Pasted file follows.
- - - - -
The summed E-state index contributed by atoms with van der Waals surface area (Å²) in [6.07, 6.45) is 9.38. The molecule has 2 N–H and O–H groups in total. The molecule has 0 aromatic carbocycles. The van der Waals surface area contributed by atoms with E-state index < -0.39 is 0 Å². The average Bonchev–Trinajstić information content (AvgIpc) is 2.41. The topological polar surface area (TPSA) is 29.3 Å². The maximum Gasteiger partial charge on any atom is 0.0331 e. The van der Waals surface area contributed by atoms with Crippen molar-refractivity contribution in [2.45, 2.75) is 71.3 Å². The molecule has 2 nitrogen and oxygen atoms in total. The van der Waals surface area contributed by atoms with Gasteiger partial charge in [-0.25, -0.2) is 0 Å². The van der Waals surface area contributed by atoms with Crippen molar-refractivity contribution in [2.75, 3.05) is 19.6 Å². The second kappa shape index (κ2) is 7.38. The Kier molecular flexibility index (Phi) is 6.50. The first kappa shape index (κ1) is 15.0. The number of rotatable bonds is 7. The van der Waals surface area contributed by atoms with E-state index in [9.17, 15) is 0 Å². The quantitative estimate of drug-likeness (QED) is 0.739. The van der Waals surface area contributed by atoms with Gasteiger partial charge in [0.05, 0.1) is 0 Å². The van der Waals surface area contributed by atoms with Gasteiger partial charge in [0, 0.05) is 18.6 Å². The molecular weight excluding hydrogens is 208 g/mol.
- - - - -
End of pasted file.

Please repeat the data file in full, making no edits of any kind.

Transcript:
The summed E-state index contributed by atoms with van der Waals surface area (Å²) in [6.07, 6.45) is 9.38. The molecule has 2 N–H and O–H groups in total. The molecule has 0 aromatic carbocycles. The van der Waals surface area contributed by atoms with E-state index < -0.39 is 0 Å². The average Bonchev–Trinajstić information content (AvgIpc) is 2.41. The topological polar surface area (TPSA) is 29.3 Å². The maximum Gasteiger partial charge on any atom is 0.0331 e. The van der Waals surface area contributed by atoms with Crippen molar-refractivity contribution in [2.45, 2.75) is 71.3 Å². The molecule has 2 nitrogen and oxygen atoms in total. The van der Waals surface area contributed by atoms with Gasteiger partial charge in [-0.25, -0.2) is 0 Å². The van der Waals surface area contributed by atoms with Crippen molar-refractivity contribution in [2.75, 3.05) is 19.6 Å². The second kappa shape index (κ2) is 7.38. The Kier molecular flexibility index (Phi) is 6.50. The first kappa shape index (κ1) is 15.0. The number of rotatable bonds is 7. The van der Waals surface area contributed by atoms with E-state index in [9.17, 15) is 0 Å². The quantitative estimate of drug-likeness (QED) is 0.739. The van der Waals surface area contributed by atoms with Gasteiger partial charge in [0.05, 0.1) is 0 Å². The van der Waals surface area contributed by atoms with Gasteiger partial charge in [0, 0.05) is 18.6 Å². The molecular weight excluding hydrogens is 208 g/mol.